One of the latest trends in marketing research is the increasing use of online surveys, which offer lower costs and faster responses. Yet, critics question whether data collected via online surveys are equivalent to data collected via traditional mail surveys. Since existing evidence from the comparison of Web-based and paper-and-pencil surveys is inconclusive, we empirically examine the equivalence of online and traditional mail surveys in a marketing context.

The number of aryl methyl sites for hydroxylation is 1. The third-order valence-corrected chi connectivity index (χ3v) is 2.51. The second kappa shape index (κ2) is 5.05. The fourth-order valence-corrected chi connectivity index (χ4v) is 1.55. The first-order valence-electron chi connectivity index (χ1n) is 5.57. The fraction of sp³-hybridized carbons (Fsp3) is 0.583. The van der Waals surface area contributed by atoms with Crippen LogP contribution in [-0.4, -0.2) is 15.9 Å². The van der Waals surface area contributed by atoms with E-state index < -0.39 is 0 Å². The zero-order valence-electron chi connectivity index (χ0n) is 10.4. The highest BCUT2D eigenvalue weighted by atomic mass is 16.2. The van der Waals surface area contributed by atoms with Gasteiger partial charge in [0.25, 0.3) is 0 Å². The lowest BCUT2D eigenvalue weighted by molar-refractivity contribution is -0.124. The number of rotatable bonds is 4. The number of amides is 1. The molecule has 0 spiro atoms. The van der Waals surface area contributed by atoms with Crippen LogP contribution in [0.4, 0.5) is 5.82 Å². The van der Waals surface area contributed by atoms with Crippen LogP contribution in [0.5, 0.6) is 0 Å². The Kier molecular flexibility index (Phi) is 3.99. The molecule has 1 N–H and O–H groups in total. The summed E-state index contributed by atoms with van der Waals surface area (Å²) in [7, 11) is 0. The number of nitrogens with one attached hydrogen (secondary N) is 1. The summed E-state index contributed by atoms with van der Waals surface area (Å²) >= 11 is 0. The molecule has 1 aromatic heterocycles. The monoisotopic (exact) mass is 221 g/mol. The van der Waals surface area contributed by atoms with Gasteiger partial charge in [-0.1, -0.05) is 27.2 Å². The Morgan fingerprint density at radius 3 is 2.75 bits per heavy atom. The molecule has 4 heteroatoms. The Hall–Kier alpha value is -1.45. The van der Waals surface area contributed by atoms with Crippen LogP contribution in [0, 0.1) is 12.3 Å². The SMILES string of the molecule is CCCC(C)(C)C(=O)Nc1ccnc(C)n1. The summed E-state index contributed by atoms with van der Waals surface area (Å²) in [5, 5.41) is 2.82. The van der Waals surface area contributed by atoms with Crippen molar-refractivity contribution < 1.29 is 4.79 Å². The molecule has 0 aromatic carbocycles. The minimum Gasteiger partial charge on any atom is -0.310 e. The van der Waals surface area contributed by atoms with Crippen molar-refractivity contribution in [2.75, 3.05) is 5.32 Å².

|Place of Publication||Maastricht|
|Commissioning body||Maastricht University|
|Number of pages||21|
|Publication status||Published - 2005|